COVID-19 Deaths In Children On Similar Pattern As Adults: CDC
According to the CDC report, the deaths were more common among certain ethnic or racial communities.
A close examination of children’s deaths due to COVID-19 in the US indicated that they imitate the patterns seen in older patients.
According to a KGW report, the analysis looked at 121 deaths that occurred before the end of July, for those below the age of 21. Similar to older adults, many of them had one or multiple medical conditions, including pbesity, asthma, lung problems, heart problems or developmental conditions.
“It’s really pretty striking. It’s similar to what we see in adults.”Dr Andrew Pavia, Pediatric Infectious Diseases Expert, University of Utah
According to the US Centers for Disease Control and Prevention (CDC) report, the deaths were more common among certain ethnic or racial communities.
The CDC found that even though the data contained more cases of white Americans, when it came to deaths, 54 were Hispanic, 35 were Black, and only 17 were white. This may be reflective of the fact that many essential workers who have to go to work are Black and Hispanic parents, said Pavia.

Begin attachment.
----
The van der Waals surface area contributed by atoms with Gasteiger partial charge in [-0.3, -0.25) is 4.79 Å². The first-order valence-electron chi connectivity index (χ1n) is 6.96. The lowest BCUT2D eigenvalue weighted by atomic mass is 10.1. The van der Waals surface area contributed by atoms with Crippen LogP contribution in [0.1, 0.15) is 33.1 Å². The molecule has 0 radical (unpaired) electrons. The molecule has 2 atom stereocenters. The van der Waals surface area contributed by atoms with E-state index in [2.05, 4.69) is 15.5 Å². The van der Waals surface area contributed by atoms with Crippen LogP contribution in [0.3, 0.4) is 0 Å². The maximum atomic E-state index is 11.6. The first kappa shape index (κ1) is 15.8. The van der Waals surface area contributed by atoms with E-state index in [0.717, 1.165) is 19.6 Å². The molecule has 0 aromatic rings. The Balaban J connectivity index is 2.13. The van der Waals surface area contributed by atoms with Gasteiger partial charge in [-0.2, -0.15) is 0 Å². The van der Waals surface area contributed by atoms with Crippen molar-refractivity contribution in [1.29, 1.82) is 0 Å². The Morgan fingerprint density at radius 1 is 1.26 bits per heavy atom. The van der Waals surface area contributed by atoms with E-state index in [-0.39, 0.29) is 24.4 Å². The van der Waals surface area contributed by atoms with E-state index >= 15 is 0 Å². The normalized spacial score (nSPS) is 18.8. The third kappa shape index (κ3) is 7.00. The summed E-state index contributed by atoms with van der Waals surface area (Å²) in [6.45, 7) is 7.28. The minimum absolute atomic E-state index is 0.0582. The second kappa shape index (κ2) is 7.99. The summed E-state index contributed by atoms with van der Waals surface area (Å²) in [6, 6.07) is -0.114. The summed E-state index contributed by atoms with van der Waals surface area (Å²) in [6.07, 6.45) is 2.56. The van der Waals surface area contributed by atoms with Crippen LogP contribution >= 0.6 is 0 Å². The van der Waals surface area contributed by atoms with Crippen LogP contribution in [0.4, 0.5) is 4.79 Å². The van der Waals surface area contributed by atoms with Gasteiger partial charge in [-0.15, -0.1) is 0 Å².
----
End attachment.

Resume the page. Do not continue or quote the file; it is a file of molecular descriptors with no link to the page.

Fifteen of the deaths analysed in the report were linked to a rare medical condition called multisystem inflammatory syndrome, which is responsible for swelling and heart problems.
The number of deaths increased with age, and nearly two-thirds of the deaths were those in males. There were 71 deaths among those under 17, including a dozen infants. The remaining 50 deaths were between the ages of 18 to 20.
Experts seek to understand why occurrence of severe illnesses increases as children age. One hypothesis says that younger children have fewer sites on their airway surfaces to which the coronavirus can attach, Pavia said. Another possibility is that children may be less susceptible to an injurious overreaction by the immune system when exposed to the coronavirus, he added.
It must be noted that the number of young deaths is low, only about 0.08% of the total US deaths reported to the CDC, even while children and young adults constitute 26% of the total US population.
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